Former Newsweek journalist Nagorski, who previously chronicled the Nazis' rise to power in his 2013 work Hitlerland, now turns his attention to the postwar quest to bring Nazi war criminals to justice. In addition to recounting the Nuremberg Trials after World War II, the author provides fascinating insight into those who continued to pursue war criminals after the spotlight had faded. Some of these figures are well known—Serge and Beate Klarsfeld and Simon Wiesenthal—others are more obscure such as Alabama lawyer William Denson, who participated not only in the prosecution of Nazis in Germany but also served as a mentor to government investigators pursuing Nazi criminals living in the United States. Nagorski's analysis of the variations in approach between government and private Nazi hunters is informational. Of particular interest is how the tensions among various individuals and organizations can magnify in the media spotlight, such as the 1980s revelation of Austrian politician Kurt Waldheim being a former member of the Wehrmacht.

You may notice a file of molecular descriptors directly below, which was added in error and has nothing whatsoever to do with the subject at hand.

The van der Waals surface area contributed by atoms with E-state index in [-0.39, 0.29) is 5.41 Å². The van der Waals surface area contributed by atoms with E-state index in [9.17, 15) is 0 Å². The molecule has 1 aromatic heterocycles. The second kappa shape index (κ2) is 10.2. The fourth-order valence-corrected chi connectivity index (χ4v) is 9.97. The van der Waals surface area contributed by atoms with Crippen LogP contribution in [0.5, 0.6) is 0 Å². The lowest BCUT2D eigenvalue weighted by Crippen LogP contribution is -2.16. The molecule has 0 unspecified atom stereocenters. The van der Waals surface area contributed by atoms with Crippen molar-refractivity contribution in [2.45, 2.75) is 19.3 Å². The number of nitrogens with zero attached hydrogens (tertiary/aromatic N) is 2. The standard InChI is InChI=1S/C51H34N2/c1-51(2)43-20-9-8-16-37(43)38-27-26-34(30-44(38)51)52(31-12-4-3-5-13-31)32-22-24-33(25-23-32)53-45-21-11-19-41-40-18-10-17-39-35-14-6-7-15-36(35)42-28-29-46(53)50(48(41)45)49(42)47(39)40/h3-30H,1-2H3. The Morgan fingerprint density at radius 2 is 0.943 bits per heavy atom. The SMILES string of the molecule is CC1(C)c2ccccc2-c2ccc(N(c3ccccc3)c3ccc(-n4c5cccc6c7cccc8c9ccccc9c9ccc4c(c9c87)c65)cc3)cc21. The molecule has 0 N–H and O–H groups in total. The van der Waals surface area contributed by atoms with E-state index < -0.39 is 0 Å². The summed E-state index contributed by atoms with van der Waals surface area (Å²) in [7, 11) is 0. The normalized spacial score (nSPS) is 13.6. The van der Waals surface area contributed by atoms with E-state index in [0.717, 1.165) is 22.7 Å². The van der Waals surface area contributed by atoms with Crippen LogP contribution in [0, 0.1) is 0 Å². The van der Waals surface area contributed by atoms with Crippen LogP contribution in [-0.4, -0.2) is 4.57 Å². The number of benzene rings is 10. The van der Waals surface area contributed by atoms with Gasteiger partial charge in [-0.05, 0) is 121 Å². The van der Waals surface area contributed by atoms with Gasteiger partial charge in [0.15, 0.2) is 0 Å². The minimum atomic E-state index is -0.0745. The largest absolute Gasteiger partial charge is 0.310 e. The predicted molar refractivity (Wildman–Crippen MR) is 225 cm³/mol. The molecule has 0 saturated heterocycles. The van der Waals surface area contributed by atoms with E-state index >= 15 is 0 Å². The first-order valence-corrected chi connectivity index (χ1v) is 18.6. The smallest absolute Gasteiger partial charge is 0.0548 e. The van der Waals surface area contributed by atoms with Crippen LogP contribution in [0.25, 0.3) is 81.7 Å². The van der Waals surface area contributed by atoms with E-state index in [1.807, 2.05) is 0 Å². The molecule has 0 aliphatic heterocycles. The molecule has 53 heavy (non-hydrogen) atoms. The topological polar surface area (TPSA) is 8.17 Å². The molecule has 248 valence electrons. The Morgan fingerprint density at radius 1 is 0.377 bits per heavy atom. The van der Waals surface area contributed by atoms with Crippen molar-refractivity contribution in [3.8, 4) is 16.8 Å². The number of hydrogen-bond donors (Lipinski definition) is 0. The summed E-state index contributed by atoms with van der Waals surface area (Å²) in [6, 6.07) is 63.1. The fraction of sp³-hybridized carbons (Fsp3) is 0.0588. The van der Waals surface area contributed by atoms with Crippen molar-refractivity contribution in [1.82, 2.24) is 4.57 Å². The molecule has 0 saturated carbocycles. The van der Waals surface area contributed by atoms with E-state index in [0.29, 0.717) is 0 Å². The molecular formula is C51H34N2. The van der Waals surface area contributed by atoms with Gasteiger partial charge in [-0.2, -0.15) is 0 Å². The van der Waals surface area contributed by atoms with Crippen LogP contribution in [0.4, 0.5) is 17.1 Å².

VERDICT Recommended for public libraries and specialized collections.
FREDERIC KROME, UNIV. OF CINCINNATI CLERMONT COLL.